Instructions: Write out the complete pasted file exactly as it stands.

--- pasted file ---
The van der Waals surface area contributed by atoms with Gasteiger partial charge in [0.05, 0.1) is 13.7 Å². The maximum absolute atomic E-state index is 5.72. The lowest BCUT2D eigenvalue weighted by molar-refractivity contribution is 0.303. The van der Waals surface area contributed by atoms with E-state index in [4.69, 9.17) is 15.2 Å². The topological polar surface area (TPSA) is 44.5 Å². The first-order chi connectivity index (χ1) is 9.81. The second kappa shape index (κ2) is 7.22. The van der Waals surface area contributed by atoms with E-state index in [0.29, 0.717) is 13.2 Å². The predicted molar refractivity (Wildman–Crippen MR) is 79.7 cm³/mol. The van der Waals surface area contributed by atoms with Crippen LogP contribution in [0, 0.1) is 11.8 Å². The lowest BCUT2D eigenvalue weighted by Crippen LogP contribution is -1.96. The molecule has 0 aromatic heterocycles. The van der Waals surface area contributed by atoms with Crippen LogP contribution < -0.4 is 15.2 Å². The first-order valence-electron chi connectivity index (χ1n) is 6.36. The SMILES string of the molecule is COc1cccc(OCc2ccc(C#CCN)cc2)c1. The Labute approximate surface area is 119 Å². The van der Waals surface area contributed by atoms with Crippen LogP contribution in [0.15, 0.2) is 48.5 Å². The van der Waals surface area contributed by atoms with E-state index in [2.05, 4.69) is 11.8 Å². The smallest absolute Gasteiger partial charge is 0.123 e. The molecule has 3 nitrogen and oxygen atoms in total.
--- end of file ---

The van der Waals surface area contributed by atoms with Gasteiger partial charge in [0.05, 0.1) is 13.7 Å². The maximum absolute atomic E-state index is 5.72. The lowest BCUT2D eigenvalue weighted by molar-refractivity contribution is 0.303. The van der Waals surface area contributed by atoms with E-state index in [4.69, 9.17) is 15.2 Å². The topological polar surface area (TPSA) is 44.5 Å². The first-order chi connectivity index (χ1) is 9.81. The second kappa shape index (κ2) is 7.22. The van der Waals surface area contributed by atoms with E-state index in [0.29, 0.717) is 13.2 Å². The predicted molar refractivity (Wildman–Crippen MR) is 79.7 cm³/mol. The van der Waals surface area contributed by atoms with Crippen LogP contribution in [0, 0.1) is 11.8 Å². The lowest BCUT2D eigenvalue weighted by Crippen LogP contribution is -1.96. The molecule has 0 aromatic heterocycles. The van der Waals surface area contributed by atoms with Crippen LogP contribution < -0.4 is 15.2 Å². The first-order valence-electron chi connectivity index (χ1n) is 6.36. The SMILES string of the molecule is COc1cccc(OCc2ccc(C#CCN)cc2)c1. The Labute approximate surface area is 119 Å². The van der Waals surface area contributed by atoms with Crippen LogP contribution in [0.15, 0.2) is 48.5 Å². The van der Waals surface area contributed by atoms with E-state index in [2.05, 4.69) is 11.8 Å². The smallest absolute Gasteiger partial charge is 0.123 e. The molecule has 3 nitrogen and oxygen atoms in total.